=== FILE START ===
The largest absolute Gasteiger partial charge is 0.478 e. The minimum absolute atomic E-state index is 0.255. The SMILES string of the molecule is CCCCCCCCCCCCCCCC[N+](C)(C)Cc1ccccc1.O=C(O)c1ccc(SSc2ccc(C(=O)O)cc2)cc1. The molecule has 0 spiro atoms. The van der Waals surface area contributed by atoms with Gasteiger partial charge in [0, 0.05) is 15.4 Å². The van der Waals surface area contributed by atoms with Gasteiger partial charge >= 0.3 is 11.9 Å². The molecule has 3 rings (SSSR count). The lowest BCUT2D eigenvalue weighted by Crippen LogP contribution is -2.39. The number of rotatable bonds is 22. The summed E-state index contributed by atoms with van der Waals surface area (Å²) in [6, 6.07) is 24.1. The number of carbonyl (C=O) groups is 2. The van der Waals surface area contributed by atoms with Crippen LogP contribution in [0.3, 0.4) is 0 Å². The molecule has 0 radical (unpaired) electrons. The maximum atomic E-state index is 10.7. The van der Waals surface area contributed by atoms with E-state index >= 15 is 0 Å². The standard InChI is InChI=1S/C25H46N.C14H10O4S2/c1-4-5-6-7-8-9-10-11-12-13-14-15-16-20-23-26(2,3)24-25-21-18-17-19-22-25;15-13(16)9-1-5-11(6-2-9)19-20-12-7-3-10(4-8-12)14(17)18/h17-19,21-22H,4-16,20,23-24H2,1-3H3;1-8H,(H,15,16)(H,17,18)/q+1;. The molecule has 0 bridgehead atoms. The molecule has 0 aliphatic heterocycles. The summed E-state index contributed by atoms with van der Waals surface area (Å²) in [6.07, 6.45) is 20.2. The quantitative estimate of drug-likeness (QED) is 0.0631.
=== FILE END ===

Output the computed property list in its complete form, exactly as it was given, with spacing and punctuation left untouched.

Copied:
The largest absolute Gasteiger partial charge is 0.478 e. The minimum absolute atomic E-state index is 0.255. The SMILES string of the molecule is CCCCCCCCCCCCCCCC[N+](C)(C)Cc1ccccc1.O=C(O)c1ccc(SSc2ccc(C(=O)O)cc2)cc1. The molecule has 0 spiro atoms. The van der Waals surface area contributed by atoms with Gasteiger partial charge in [0, 0.05) is 15.4 Å². The van der Waals surface area contributed by atoms with Gasteiger partial charge >= 0.3 is 11.9 Å². The molecule has 3 rings (SSSR count). The lowest BCUT2D eigenvalue weighted by Crippen LogP contribution is -2.39. The number of rotatable bonds is 22. The summed E-state index contributed by atoms with van der Waals surface area (Å²) in [6, 6.07) is 24.1. The number of carbonyl (C=O) groups is 2. The van der Waals surface area contributed by atoms with Crippen LogP contribution in [0.3, 0.4) is 0 Å². The molecule has 0 radical (unpaired) electrons. The maximum atomic E-state index is 10.7. The van der Waals surface area contributed by atoms with E-state index >= 15 is 0 Å². The standard InChI is InChI=1S/C25H46N.C14H10O4S2/c1-4-5-6-7-8-9-10-11-12-13-14-15-16-20-23-26(2,3)24-25-21-18-17-19-22-25;15-13(16)9-1-5-11(6-2-9)19-20-12-7-3-10(4-8-12)14(17)18/h17-19,21-22H,4-16,20,23-24H2,1-3H3;1-8H,(H,15,16)(H,17,18)/q+1;. The molecule has 0 bridgehead atoms. The molecule has 0 aliphatic heterocycles. The summed E-state index contributed by atoms with van der Waals surface area (Å²) in [6.07, 6.45) is 20.2. The quantitative estimate of drug-likeness (QED) is 0.0631.